During his Thursday performance at the Liacouras Center, Fetty Wap apologized to an audience of more than 6,000 people.
“I wanna apologize to y’all for not making it last time,” he said. “I hurt my f—ing leg. That’s what you get for riding a motorcycle with one eye.”
The rapper’s Sept. 26 motorcycle crash delayed one of Temple’s best-selling homecoming concerts for three months. But on Thursday night, the audience waited just a little while longer for Fetty Wap to finally take the stage at about 10:45 p.m., dressed in a white jacket with matching ripped jeans and gold chains around his neck. He was greeted by a mix of cheers and relief from the audience.
During the fall semester, the Main Campus Program Board announced “Owlchella” as the homecoming concert originally planned for Oct. 9. Maryland-based rapper Logic was the first performer announced to students on Aug. 31, with additional artists unveiled each day after, including R&B singer Jhené Aiko and rapper French Montana.
“People will come to see Fetty because he’s the guy right now,” said Yasine Baroudi, a junior film major from Englewood, New Jersey. “I know a lot of people not even from Temple that bought tickets: people in South Jersey, from Rowan University, all over.”
Baroudi’s hometown is just a few miles away from Fetty Wap’s hometown of Paterson—where he crashed his motorcycle—and where he attended several of the rapper’s shows before he became popular.
“He was always making money—that’s why his nickname is Fetty,” Baroudi said.
Some students, like senior media studies and production major Devin Fonrose, planned to attend class the next day after a late exit: Fetty Wap closed his set with “Trap Queen” around 11:30 p.m.
“Waking up in the morning will be different,” he said. “But it’s worth the money. Especially for Temple getting four artists to come do this, you don’t get this too often.”
University Event Directors Katie Calderone and Danielle Snowden said MCPB worked closely with Lee Grimes of Babco Entertainment to book the artists after MCPB conducted surveys and focus groups to concert lineups to which Temple students would be most receptive.
“We got a call from Lee saying that Fetty Wap wanted to postpone the concert, [but] he wanted to still come to Temple and make sure he did it right,” Calderone said.
After Fetty Wap’s cancelation, MCPB tried to move the date to Oct. 7, but that would cause them to also lose French Montana’s availability.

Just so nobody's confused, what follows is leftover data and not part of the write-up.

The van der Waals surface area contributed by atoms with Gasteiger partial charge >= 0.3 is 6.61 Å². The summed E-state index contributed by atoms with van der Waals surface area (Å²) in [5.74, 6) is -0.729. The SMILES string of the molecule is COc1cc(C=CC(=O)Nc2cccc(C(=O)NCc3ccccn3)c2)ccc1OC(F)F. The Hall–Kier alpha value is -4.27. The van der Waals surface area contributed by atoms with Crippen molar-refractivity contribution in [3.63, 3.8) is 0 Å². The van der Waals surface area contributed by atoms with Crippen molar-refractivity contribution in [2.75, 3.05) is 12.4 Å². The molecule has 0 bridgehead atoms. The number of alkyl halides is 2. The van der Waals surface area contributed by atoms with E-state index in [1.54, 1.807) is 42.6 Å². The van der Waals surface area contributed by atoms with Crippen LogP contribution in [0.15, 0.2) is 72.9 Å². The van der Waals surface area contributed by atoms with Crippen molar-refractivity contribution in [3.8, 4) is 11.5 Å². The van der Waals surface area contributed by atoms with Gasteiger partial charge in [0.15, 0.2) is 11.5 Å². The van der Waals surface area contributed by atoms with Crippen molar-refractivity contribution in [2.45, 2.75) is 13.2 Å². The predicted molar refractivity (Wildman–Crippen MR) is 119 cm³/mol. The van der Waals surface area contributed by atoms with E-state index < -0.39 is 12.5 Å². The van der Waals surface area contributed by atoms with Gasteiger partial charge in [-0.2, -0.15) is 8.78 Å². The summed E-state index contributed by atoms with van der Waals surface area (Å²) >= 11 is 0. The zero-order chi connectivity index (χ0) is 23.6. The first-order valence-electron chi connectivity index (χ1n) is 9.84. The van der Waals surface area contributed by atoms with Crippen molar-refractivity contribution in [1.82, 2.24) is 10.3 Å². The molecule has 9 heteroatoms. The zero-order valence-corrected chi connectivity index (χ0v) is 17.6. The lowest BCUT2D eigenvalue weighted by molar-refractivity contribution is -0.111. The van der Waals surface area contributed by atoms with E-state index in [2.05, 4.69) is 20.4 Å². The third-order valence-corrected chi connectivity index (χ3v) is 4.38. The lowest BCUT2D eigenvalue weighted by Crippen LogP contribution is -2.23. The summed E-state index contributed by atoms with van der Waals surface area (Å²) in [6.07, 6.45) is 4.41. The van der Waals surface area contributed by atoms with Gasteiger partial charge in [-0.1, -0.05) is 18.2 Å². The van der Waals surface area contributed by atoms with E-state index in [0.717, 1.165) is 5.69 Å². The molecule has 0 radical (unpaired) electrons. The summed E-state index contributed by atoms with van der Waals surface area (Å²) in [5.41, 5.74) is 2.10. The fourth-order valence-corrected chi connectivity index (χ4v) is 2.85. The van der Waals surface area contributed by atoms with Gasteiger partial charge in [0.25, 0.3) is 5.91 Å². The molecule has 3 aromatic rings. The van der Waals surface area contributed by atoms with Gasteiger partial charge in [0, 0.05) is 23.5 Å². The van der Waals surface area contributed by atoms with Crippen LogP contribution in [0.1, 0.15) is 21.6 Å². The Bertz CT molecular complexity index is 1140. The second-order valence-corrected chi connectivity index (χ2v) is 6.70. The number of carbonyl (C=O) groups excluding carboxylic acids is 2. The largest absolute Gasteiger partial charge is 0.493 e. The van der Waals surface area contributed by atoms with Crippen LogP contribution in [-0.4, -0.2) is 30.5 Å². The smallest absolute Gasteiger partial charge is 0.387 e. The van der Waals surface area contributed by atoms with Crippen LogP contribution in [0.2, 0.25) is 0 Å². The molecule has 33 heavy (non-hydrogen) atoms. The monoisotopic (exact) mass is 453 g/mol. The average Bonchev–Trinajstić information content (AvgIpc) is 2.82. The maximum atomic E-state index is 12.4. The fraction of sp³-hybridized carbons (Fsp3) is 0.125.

Calderone said the initial concert was almost sold out—the Liacouras Center seats around 9,000 people, and about 8,000 tickets were sold.
She said MCPB decided to reschedule the date for the current spring semester and had to work with the Liacouras Center to arrange ticket refunds and postponement plans.
In addition to rescheduling the entire concert, Jhené Aiko dropped from the lineup entirely due to scheduling conflicts. MCPB worked with Babco to replace her with Wale, a rapper from Washington D.C.
Owlchella took place Thursday with five performing acts, with Bas as the opening act, followed by Wale, Logic, French Montana and finally Fetty Wap.
The show sold 6,278 tickets total, still one of the highest-selling concerts in MCPB history.
The release of Fetty Wap’s “Trap Queen” last year garnered a lot of mainstream attention, Calderone said.
“I think it was great timing—Fetty Wap had the right marketing, the right kind of look and he definitely just came up on the scene,” she said. “Even Logic, too, he just had an album release which was perfect timing because new music means new fans.”
Asante Abdullah, a senior business major who has attended every homecoming concert since freshman year, said he thought French Montana’s performance was the highlight of the concert.
“His stage presence was electrifying,” Abdullah said. “During a few of his songs he asked the crowd to put their lighters up, and within seconds, the entire place was lit.”
“Overall, the concert was great vibes,” he added. “When you looked around and saw how music brought everyone together in that way, it made you feel good to be an Owl.”
Alexa Zizzi and Owen McCue can be reached at firstname.lastname@example.org.